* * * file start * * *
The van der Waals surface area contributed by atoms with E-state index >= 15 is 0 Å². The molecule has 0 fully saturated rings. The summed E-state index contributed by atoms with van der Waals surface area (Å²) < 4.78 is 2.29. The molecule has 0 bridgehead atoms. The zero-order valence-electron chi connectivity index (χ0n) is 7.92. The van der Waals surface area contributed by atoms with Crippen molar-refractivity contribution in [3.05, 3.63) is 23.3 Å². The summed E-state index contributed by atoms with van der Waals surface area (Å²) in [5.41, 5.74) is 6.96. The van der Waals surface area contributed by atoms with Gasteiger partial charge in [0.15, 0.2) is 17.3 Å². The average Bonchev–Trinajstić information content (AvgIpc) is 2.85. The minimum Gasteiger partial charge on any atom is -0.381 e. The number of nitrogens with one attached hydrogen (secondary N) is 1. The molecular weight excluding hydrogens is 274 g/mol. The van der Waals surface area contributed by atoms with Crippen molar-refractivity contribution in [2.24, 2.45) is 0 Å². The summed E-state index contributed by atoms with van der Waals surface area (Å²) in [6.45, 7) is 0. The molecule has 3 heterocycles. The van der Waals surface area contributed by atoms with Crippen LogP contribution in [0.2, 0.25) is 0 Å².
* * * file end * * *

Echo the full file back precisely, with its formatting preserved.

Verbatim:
The van der Waals surface area contributed by atoms with E-state index >= 15 is 0 Å². The molecule has 0 fully saturated rings. The summed E-state index contributed by atoms with van der Waals surface area (Å²) < 4.78 is 2.29. The molecule has 0 bridgehead atoms. The zero-order valence-electron chi connectivity index (χ0n) is 7.92. The van der Waals surface area contributed by atoms with Crippen molar-refractivity contribution in [3.05, 3.63) is 23.3 Å². The summed E-state index contributed by atoms with van der Waals surface area (Å²) in [5.41, 5.74) is 6.96. The van der Waals surface area contributed by atoms with Gasteiger partial charge in [0.15, 0.2) is 17.3 Å². The average Bonchev–Trinajstić information content (AvgIpc) is 2.85. The minimum Gasteiger partial charge on any atom is -0.381 e. The number of nitrogens with one attached hydrogen (secondary N) is 1. The molecular weight excluding hydrogens is 274 g/mol. The van der Waals surface area contributed by atoms with Crippen molar-refractivity contribution in [2.24, 2.45) is 0 Å². The summed E-state index contributed by atoms with van der Waals surface area (Å²) in [6.45, 7) is 0. The molecule has 3 heterocycles. The van der Waals surface area contributed by atoms with Crippen LogP contribution in [0.2, 0.25) is 0 Å².